[THE ANGEL'S SHARE opens in Cleveland on Friday April 26th exclusively at the Cedar Lee Theatre.]
Review by Bob Ignizio
The setup for Ken Loach's new film THE ANGEL'S SHARE is very much like one of those eighties comedies where a group of misfits with little in common aside from their outsider/loser status get thrown together in an unfamiliar situation rife with comic potential where they must ultimately prove themselves. Think STRIPES (or SUMMER SCHOOL or POLICE ACADEMY or MOVING VIOLATIONS... you get the idea) for the arthouse crowd.
In this case, the misfits are all petty criminals and troublemakers of one kind or another who manage to avoid jail time by doing community service. In the movies, a group like this needs a Bill Murray type to act as defacto leader. Here that role is filled by Robbie (Paul Brannigan), a young man with a history of violence who is facing an assault charge when we meet him . Even though Robbie was attacked first, his response was so violent and extreme as to go beyond the legal definition of self defense.
The only thing that saves Robbie from a harsh prison sentence is the fact that since his last release from prison nearly a year ago, he's managed to stay out of trouble. That's do in no small part to the fact that his girlfriend Leonie (Siobhan Reilly) is pregnant with their child. Knowing he's about to be a father, Robbie has decided to make a genuine effort to leave behind his violent ways and lead a decent life. Only problem is, old family enemies and Leonie's family aren't making that easy.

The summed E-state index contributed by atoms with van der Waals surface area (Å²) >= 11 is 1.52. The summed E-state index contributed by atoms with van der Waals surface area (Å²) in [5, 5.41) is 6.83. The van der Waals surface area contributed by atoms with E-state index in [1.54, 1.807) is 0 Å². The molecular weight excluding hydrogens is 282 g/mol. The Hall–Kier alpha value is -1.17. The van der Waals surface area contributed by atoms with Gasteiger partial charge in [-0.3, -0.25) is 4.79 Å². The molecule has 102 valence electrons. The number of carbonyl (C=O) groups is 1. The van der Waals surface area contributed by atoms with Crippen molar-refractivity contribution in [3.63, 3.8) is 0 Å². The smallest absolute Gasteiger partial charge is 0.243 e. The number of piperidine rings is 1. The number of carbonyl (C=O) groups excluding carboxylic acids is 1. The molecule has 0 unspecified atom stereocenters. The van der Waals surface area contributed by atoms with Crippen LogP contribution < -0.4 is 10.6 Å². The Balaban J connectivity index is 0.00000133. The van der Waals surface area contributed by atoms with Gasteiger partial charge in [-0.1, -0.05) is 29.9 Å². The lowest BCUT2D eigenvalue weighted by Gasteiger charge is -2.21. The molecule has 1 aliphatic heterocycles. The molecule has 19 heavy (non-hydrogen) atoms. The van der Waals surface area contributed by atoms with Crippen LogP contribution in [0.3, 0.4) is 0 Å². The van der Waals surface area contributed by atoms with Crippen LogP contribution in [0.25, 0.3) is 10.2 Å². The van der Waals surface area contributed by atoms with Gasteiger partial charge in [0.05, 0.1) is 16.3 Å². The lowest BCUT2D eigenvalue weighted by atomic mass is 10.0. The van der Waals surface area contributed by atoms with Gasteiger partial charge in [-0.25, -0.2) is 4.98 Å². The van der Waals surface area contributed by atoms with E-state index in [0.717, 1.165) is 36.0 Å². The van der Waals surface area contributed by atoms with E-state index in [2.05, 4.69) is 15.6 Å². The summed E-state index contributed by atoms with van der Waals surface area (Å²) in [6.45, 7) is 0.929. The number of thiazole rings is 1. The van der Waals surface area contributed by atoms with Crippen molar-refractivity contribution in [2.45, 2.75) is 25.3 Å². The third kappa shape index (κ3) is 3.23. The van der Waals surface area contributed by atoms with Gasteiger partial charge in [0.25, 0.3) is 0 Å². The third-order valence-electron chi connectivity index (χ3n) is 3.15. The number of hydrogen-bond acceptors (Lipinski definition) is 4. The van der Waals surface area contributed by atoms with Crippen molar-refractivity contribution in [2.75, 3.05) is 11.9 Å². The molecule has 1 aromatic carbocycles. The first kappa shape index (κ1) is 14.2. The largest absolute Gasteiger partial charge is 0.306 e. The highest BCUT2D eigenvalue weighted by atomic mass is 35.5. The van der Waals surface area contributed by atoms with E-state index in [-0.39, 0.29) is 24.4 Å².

Robbie finally gets a break courtesy of Harry (John Henshaw), the man who oversees the community service projects he and the other misfits have been assigned to. Harry takes a liking to Robbie, and eventually introduces him to his hobby of whisky tasting. As it turns out, Robbie is a natural, having a highly developed sense of smell and taste enabling him to detect all the various subtle flavor variations to be found in a glass of high-end hooch.
At this point in THE ANGEL'S SHARE, there still appears the possibility that it might go down a more serious road, particularly when Robbie meets with a prior victim and his family and has to really face up to the fact that he's been a pretty awful human being up to this point. But then the film takes a turn into wacky caper territory, with Robbie and his band of lovable losers coming up with a scheme to make some quick cash and leave their old lives behind. The deeper issues aren't dropped completely, but they definitely take a back seat to the mechanics of the crime.
As the film ultimately goes for a lighter approach than it might have, it still has much to offer in the richness of its characters and attention to detail. And though Robbie isn't the easiest guy to root for at first, but by the end you're pulling for him – even if trying to escape one's criminal past by committing another (at least less violent) crime is somewhat morally ambiguous, to say the least. Along the way there's a little bit of drama, a little bit of pathos, and plenty of laughs. 3 out of 4 stars.